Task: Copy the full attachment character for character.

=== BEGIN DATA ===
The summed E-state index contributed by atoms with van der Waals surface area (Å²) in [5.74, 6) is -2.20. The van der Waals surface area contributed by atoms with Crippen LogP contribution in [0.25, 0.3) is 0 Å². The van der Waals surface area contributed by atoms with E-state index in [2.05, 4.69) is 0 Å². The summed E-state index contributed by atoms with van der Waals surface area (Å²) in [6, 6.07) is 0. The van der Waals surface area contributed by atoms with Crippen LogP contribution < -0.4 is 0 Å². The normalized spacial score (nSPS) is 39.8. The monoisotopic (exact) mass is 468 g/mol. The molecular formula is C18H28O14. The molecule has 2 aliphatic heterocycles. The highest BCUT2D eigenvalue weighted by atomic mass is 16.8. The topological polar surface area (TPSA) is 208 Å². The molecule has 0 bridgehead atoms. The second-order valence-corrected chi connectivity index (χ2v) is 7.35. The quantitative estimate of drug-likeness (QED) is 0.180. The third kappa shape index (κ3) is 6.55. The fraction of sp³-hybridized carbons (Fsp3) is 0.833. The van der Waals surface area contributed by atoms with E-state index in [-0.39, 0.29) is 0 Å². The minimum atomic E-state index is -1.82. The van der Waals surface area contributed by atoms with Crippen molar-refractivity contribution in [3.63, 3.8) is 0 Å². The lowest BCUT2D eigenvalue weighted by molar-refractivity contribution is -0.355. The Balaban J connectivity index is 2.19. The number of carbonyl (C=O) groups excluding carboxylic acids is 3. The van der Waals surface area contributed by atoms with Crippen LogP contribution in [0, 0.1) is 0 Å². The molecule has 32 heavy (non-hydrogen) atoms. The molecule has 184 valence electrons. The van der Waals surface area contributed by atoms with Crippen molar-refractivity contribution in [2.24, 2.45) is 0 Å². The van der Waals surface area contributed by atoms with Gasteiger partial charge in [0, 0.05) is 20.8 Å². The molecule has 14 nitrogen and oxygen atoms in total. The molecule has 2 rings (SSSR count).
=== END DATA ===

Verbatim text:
The summed E-state index contributed by atoms with van der Waals surface area (Å²) in [5.74, 6) is -2.20. The van der Waals surface area contributed by atoms with Crippen LogP contribution in [0.25, 0.3) is 0 Å². The van der Waals surface area contributed by atoms with E-state index in [2.05, 4.69) is 0 Å². The summed E-state index contributed by atoms with van der Waals surface area (Å²) in [6, 6.07) is 0. The van der Waals surface area contributed by atoms with Crippen LogP contribution < -0.4 is 0 Å². The normalized spacial score (nSPS) is 39.8. The monoisotopic (exact) mass is 468 g/mol. The molecular formula is C18H28O14. The molecule has 2 aliphatic heterocycles. The highest BCUT2D eigenvalue weighted by atomic mass is 16.8. The topological polar surface area (TPSA) is 208 Å². The molecule has 0 bridgehead atoms. The second-order valence-corrected chi connectivity index (χ2v) is 7.35. The quantitative estimate of drug-likeness (QED) is 0.180. The third kappa shape index (κ3) is 6.55. The fraction of sp³-hybridized carbons (Fsp3) is 0.833. The van der Waals surface area contributed by atoms with E-state index in [-0.39, 0.29) is 0 Å². The minimum atomic E-state index is -1.82. The van der Waals surface area contributed by atoms with Crippen molar-refractivity contribution in [3.63, 3.8) is 0 Å². The lowest BCUT2D eigenvalue weighted by molar-refractivity contribution is -0.355. The Balaban J connectivity index is 2.19. The number of carbonyl (C=O) groups excluding carboxylic acids is 3. The van der Waals surface area contributed by atoms with Crippen LogP contribution in [0, 0.1) is 0 Å². The molecule has 32 heavy (non-hydrogen) atoms. The molecule has 184 valence electrons. The van der Waals surface area contributed by atoms with Crippen molar-refractivity contribution in [2.24, 2.45) is 0 Å². The van der Waals surface area contributed by atoms with Gasteiger partial charge in [0, 0.05) is 20.8 Å². The molecule has 14 nitrogen and oxygen atoms in total. The molecule has 2 rings (SSSR count).